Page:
There was an entire gang of Thrash Hits writers and photographers at the London stopover of The Chariot’s recent UK tour, but we’ve left it to Tomas Doyle to describe how last Monday night in Camden went down, and trusted the lens of Ben Gibson to show you how it did in full technicolour glory.
Six things we learned when we watched The Chariot in London:
- This is a scene gig, very very scene. It’s a bit like being inside Look Book and I’m pretty sure you’d be able to see a few of tonights attendees on isanyoneup.com if you looked hard enough. Up and coming UK tykes, The Eyes of Traitor, are set the unenviable task of making this crowd of well dressed, heavily inked teens pay some attention and do so admirably. Jack Delaney is a vicious little fucker and whilst his vocals don’t quite live up to the expectations set by last year’s excellentBreathless, he stomps the stage like a man possessed whilst his band whip up a crunching downtuned frenzy. Tonight they lacked the rise and fall which made their recent recorded output so enjoyable, but there remains more than enough venom to impress.
- By stark contrast, it is remarkable that they still make bands like My Children My Bride anymore. They stomp on having clearly spent the previous nights of the tour reading the Ladybird Big Book of Dull Mid-Western Metalcore Cliches. Introducing songs in your tough guy shouty voice, throwing the horns, and asking “where tha two steppas at?” are sure ways to put off an audience savvy enough to understand that this kind on nonsense is well past its sell by date. By the time the band declare that this is the best night of the tour so far for them, you can sense London’s urge commiserate the rest of the country for what they must have borne witness to.
- As The Chariot line-check there is a palpable sense of excitement in the room, it has been a while since they have hit these shores and they are a band who inspire feverish loyalty. It isn’t hard to see why the band’s latest album, Long Live, is a searing piece of what you could broadly describe as metallic hardcore fury but which in truth confounds categorisation and pigeon-holing. They are a delightfully weird band who evidently revel in delivering the chaotic and unexpected.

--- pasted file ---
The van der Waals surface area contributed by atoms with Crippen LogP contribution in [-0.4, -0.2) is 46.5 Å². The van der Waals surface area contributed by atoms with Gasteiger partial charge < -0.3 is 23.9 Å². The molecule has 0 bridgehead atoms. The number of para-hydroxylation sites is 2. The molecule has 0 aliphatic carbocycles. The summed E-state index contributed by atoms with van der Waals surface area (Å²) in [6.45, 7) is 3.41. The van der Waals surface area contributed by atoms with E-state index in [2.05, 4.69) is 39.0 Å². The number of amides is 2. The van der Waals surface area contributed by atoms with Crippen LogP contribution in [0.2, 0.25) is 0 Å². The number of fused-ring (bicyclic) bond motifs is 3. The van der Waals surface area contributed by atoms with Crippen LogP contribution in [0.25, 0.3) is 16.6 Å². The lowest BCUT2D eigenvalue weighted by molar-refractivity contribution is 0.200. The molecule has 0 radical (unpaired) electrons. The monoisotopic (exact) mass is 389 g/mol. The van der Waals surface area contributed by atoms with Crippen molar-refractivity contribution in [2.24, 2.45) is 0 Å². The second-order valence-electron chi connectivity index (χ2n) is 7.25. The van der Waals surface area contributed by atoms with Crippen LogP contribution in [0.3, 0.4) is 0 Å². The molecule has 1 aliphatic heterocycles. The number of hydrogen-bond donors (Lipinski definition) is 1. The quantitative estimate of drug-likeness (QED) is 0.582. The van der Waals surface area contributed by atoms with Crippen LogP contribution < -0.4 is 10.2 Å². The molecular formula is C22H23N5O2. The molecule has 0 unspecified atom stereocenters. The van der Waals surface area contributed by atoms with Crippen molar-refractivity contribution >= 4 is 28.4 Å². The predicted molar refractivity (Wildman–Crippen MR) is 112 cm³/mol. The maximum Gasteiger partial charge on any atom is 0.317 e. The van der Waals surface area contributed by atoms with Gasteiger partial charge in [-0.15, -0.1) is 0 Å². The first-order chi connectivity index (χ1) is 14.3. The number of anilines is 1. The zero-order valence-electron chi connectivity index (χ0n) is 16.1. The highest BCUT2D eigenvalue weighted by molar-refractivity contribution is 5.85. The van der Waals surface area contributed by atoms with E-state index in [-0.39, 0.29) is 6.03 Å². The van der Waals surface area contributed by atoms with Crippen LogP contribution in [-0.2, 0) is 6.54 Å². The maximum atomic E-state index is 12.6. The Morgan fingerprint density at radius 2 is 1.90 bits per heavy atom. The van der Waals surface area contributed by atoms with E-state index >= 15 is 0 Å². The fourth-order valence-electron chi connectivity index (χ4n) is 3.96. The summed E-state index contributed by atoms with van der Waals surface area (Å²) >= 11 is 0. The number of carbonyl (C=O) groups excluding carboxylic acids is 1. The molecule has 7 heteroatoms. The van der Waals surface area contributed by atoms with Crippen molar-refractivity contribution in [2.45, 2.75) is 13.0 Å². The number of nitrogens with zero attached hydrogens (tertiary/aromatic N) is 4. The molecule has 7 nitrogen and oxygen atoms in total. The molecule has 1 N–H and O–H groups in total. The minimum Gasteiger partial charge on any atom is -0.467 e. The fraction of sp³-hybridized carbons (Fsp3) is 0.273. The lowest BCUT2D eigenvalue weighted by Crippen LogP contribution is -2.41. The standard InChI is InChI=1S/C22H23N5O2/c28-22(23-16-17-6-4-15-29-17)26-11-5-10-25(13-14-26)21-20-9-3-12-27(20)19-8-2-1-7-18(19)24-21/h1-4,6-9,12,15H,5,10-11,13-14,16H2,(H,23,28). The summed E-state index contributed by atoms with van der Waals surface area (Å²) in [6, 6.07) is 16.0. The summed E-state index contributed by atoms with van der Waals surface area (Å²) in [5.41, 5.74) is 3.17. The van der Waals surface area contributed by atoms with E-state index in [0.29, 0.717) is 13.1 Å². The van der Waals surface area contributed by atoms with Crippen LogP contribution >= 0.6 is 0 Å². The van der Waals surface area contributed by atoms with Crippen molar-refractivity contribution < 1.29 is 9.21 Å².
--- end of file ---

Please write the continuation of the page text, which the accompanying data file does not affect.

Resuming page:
- Chaos is, indeed, the only word that you could use to describe the opening moments of The Chariot’s set. Bodies fly both on and off stage as the bands cornerstone (and only original member) Josh Scogin insructs a ravenous crowd to take the stage and his microphone. The Underworld pays him back double and there is wall to wall mayhem which leaves you with the feeling that the set could implode at any second.
- Yet on stage, the master of the lunacy is not Scogin but rather bass player Jon Kindler, who puts on an utterly astonishing performance. Totally lost and immersed in the sledghammer blows his band mates are inflicting upon Camden he flips his instrument in the air as if it were weightless before throwing it to the ground and finally into the crowd before joining it in a joyous stage-dive.
- There is a euphoric reception for US spokenword maestro, Dan Smith of Listener, who joings The Chariot for a stirring rendition of his guest-spot in ‘David de la Hoz’, a track which only serves to underline that this is a band who eschew the templates of what you would expect from a typical ‘metal’ or ‘hardcore’ band. When The Chariot do eventually break all their shit, he returns for a beautiful version of ‘Wooden Heart’ from his own latest album. Closing by deconstructing David Kennedy’s drum kit on stage piece by piece this is a mesmeric performance, ferocious, off kilter and shot through with an organic and honest feel which is hard to come by these days.